Final Thoughts


    The NC Legislature has recently shown an interest in nondiscrimination of support and service animals in residential rental units by the introduction of House Bill 551 (Senate Bill 553). While nondiscrimination of assistance animals is already covered by the North Carolina FHA, the proposed legislation sets out specific definitions, creates a private action for landlords if tenants or health professionals misrepresent an animal as an assistance animal, and clarifies the exemption of assistance animals from pet fees allowed by statute. Although the legislation has not passed this session, it is likely that the issue will be revisited in a future session, especially as the requests by tenants for reasonable accommodations for support or service animals and the complaints about landlords’ failure to make reasonable accommodations for such animals are on the rise.

    Melanie Crenshaw joined the School of Government in August 2022, working with magistrates in the area of civil law. Prior to joining the School, she worked as a magistrate in Cumberland County. Before serving as a magistrate, Crenshaw was in private practice in Greensboro, North Carolina, where she represented clients in a variety of matters related to family law. While in private practice, she also worked as an adjunct professor at the Elon University School of Law in the areas of family law and moot court. During law school, Crenshaw was the research clerk for the NC Pattern Jury Instruction Criminal Subcommittee and spent a summer as an intern in the Clerk’s Office of the North Carolina Supreme Court. Prior to attending law school, she was a high school french teacher in Fayetteville, North Carolina.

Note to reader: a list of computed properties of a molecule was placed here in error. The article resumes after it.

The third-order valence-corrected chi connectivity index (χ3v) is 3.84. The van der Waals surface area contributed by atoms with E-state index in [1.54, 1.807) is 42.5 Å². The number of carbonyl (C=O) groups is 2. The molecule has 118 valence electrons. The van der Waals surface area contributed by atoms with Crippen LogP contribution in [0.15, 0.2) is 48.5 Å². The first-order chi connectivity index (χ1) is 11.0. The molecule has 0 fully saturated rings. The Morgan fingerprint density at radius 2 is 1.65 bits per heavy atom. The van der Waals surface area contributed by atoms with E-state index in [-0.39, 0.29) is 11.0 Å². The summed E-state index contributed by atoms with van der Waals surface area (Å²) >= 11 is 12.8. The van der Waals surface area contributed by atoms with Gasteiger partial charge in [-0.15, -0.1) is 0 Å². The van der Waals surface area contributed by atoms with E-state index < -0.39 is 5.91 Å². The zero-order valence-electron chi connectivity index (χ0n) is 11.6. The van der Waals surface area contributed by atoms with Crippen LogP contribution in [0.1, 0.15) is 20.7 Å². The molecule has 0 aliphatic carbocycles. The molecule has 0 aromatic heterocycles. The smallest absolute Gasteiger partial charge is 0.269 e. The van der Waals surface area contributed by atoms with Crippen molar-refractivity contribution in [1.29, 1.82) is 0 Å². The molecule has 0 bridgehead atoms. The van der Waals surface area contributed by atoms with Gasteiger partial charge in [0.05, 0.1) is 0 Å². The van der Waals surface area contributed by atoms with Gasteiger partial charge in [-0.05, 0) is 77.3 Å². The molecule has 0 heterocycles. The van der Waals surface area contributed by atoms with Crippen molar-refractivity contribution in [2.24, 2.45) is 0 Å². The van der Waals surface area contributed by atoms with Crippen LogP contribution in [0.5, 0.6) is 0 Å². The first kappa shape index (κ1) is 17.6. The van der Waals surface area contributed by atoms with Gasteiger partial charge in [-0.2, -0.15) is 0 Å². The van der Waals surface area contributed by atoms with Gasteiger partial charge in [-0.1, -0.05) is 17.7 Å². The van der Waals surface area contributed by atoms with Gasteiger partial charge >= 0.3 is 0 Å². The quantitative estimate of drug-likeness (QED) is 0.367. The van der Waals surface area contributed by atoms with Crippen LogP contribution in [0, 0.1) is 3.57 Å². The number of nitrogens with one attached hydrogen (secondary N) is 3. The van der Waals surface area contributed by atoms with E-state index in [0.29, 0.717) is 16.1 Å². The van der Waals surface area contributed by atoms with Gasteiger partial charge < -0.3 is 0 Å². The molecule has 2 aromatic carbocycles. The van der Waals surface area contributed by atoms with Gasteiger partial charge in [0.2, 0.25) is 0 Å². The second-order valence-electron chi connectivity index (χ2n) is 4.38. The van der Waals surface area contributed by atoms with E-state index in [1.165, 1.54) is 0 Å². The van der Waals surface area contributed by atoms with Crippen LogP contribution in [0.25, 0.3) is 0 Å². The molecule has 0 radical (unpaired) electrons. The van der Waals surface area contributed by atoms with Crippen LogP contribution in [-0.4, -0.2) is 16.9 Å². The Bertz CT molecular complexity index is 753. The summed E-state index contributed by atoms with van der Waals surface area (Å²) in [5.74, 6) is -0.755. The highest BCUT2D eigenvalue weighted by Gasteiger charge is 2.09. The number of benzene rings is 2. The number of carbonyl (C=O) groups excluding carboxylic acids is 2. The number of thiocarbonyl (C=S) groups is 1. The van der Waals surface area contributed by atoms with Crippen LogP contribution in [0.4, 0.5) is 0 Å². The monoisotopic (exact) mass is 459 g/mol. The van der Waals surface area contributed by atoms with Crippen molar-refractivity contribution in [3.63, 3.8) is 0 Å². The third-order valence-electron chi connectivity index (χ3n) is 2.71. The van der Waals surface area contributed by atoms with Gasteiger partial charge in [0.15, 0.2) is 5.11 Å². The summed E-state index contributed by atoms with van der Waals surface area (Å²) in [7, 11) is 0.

Crenshaw received her JD summa cum laude from Elon University School of Law as a member of the charter class. She served on the Elon Moot Court Board and as symposium editor on the Elon Law Review. She earned her BA summa cum laude from Elon College where she studied French. She is a member of the North Carolina State Bar.